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Guidehouse Insights, the dedicated market intelligence arm of Guidehouse, provides research, data, and benchmarking services for today's rapidly changing and highly regulated industries. Our insights are built on in-depth analysis of global clean technology markets.

Colorado — Guidehouse Insights released a new report that analyzed annual corporate power purchase agreement (CPPA) deals in terms of power capacity (MW) and project deployment spending.

The report focuses on the key market trends in five world regions—North America, Europe, Asia Pacific, Latin America, and Middle East & Africa—and identifies the top 5 markets across those world regions.

Falling renewable energy (RE) technology costs, increasing consumer tariffs, and stringent climate goals have led to the emergence of the power purchase agreement (PPA) market.

In the energy transition, the decentralization of power systems and the unbundling of power system services have enabled new revenue streams for energy asset owners, particularly those with higher RE technologies in their portfolios.

According to a new report from Guidehouse Insights, with its head start in the CPPA market, North America currently leads the global market with an estimated capacity of 18,888.9 MW, which is expected to jump to 72,567.9 MW in 2031 at a CAGR of 16.1%.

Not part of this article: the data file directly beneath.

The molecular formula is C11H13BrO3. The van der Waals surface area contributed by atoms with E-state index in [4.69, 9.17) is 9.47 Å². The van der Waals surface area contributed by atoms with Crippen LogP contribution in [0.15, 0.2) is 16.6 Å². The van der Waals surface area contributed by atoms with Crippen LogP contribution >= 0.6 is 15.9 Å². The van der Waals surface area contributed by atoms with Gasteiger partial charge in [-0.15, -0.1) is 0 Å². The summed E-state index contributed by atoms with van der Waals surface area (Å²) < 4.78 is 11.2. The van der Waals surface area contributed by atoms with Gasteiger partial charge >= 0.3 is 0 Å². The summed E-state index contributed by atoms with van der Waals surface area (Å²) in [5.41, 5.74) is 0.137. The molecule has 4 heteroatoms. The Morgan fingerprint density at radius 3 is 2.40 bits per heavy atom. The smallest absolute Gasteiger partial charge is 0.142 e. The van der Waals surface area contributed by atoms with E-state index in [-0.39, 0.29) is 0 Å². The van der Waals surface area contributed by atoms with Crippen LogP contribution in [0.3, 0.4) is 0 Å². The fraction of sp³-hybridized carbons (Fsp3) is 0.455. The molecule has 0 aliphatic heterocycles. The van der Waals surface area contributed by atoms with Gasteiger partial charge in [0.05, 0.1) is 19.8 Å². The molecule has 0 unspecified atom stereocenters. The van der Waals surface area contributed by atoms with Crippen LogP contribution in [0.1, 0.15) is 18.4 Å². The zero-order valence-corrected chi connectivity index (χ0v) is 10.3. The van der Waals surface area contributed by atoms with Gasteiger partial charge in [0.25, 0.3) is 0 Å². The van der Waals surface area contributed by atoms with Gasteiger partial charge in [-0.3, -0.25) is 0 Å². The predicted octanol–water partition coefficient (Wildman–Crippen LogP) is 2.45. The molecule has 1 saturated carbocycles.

“The PPA concept developed when private and public institutions began bypassing the utility companies to purchase energy directly from independent power producers,” says Rohith Unni, research analyst with Guidehouse Insights. “Private organizations have become proactive in reducing their carbon footprints without compromising their business operations. As a result, the role of RE in a company’s energy strategy has been raised from a technical exercise to a strategic and commercial priority.”

As private companies’ primary motivations begin encompassing better economics with long-term price visibility, sustainability through emission reduction, and climate leadership, they have increased their renewable electricity procurement.

Although corporations see the corporate power purchase agreement as a strong alternative for RE procurement, the complex process and non-standardized structure leave them dependent on external sources to understand the risks and rewards involved, according to the report.

Derick Lila
Derick is a Clark University graduate—and Fulbright alumni with a Master's Degree in Environmental Science, and Policy. He has 8+ years of solar industry research, marketing, and content strategy experience.

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